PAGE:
The Magazine

The Businessman vs. the Professor

The personal dimension of the Romney-Obama face off.

Apr 30, 2012, Vol. 17, No. 31 • By JAMES W. CEASER
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Finally, there is very little chance that the issue of being able to handle an emergency, another matter that figured prominently in many recent campaigns, will be raised in this one. We will hear criticisms, to be sure, of some of President Obama’s foreign policy decisions, but this is not the same thing as doubt about the capacity and readiness to act. After all, President Obama took the proverbial 3 a.m. phone call in authorizing the bin Laden raid, and we have the official photos, released in grainy black and white, to prove the point. On the other side, even though Mitt Romney has never directly had to handle a case of this kind, his evident maturity, steadiness, and long record of decision-making render it highly unlikely that anyone will charge him with being unprepared. 

In light of the absence of these matters, which made recent campaigns so bitter on a personal level—going right to questions of integrity and manliness—we are likely in certain respects to see a much cleaner race in 2012. Which isn’t to say that other elements related to personal attributes will not rise to the surface. 

 

 

I

t is difficult to identify the full list of special “talents and virtues” that have been proclaimed by, or on behalf of, candidates running for the presidency. One item that has certainly been important is military expertise and valor. Think of the number of candidates who have been lauded and promoted in public contests because of their military accomplishments (Washington, Jackson, William H. Harrison, Taylor, Grant, and Eisenhower, to name only some) and others who have been celebrated for their demonstrations of valor (including Teddy Roosevelt, JFK, George H.W. Bush, and John McCain). Another quality is the virtue of being a “statesman,” a claim so elevated that it has been seriously made only on behalf of early presidents, such as Adams, Madison, and Monroe, who enjoyed the prestige of being Founding Fathers. Most candidates proclaiming possession of the political art are compelled to offer themselves on the more modest ground of being commendable politicians. This ambivalent talent describes the bulk of candidates who have run for the office, from Martin Van Buren to Richard Nixon to Bill Clinton to George W. Bush. These men were said to have practiced a worthy, if not obviously noble, calling, and to have pursued it well.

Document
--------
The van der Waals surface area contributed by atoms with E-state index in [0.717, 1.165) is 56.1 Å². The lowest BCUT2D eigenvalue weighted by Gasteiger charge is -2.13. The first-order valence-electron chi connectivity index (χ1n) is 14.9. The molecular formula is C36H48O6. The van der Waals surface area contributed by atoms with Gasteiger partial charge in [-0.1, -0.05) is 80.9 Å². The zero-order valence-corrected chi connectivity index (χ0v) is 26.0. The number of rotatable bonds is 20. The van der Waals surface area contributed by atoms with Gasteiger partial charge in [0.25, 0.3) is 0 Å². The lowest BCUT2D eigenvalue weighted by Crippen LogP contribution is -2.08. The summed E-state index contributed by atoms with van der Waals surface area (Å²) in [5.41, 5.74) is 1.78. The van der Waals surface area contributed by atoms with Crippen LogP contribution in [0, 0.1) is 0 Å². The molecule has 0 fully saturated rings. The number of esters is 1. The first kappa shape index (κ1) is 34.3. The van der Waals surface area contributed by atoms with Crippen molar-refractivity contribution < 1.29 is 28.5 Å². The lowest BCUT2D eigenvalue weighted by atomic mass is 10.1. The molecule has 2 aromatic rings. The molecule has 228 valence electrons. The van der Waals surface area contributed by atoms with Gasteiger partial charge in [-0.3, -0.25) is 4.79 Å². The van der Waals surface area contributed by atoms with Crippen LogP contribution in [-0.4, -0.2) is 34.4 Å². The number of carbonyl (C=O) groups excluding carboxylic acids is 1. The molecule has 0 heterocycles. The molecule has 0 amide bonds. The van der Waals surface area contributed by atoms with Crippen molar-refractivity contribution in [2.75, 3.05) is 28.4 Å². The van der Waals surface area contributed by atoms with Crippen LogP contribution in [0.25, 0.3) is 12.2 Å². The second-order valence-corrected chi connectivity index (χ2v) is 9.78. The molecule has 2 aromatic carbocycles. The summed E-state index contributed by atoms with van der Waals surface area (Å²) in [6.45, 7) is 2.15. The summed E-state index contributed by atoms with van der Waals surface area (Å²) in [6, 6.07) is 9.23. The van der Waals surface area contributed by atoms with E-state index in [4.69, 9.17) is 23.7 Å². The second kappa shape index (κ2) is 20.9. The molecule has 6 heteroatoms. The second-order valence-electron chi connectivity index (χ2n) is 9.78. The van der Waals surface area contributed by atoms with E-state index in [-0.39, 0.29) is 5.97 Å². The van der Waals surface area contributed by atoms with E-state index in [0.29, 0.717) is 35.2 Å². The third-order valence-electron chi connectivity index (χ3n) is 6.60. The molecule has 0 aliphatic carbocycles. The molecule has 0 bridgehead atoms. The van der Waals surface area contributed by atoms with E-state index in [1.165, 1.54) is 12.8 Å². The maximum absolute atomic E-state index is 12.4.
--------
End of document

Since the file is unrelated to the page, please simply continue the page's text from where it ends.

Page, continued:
Another talent or virtue is found in leaders of conviction, men admired for articulating a program or public philosophy. Included here are Abraham Lincoln (in 1860), William Jennings Bryan, George McGovern, Ronald Reagan (in 1980), and Barry Goldwater. Although the last three had extensive government service, their presidential campaigns made clear that being good politicians was not the primary talent touted on their behalf. These were men celebrated, at least by their partisans, for promoting a cause or set of ideas. 

Two other qualities or virtues have been put forward, only much less frequently: the skill of the businessman and the virtue of the man of intellect. In the category of businessman might be placed Herbert Hoover and Wendell Willkie, both of whom were prominent in the world of commerce and had held no previous elective office. Yet neither made conducting business his premier talent in quite the way that Mitt Romney has. Yes, Romney admits having been governor of an important state, but in speech after speech, he emphasizes the skill set honed in running a business. In one typical formulation, Romney said, “I spent 25 years balancing budgets, eliminating waste, and keeping as far away from government as was humanly possible.” His proficiency as a businessman is much broader than making money. It represents a capacity to build and to fix things when trouble arises, like the failing project for the Winter Olympics. Knowledge of how the economy works, Romney insists, is all the more critical during an anemic recovery, and the challenge of reducing the federal budget will demand the skill of the most tested of managers. There have been other presidential aspirants who have put the competencies of the businessman at or near the top of their qualifications, including Mitt’s father George Romney, Ross Perot, Donald Trump, and Herman Cain, but none became the nominee of a major party. We are about to find out if this quality can sell.

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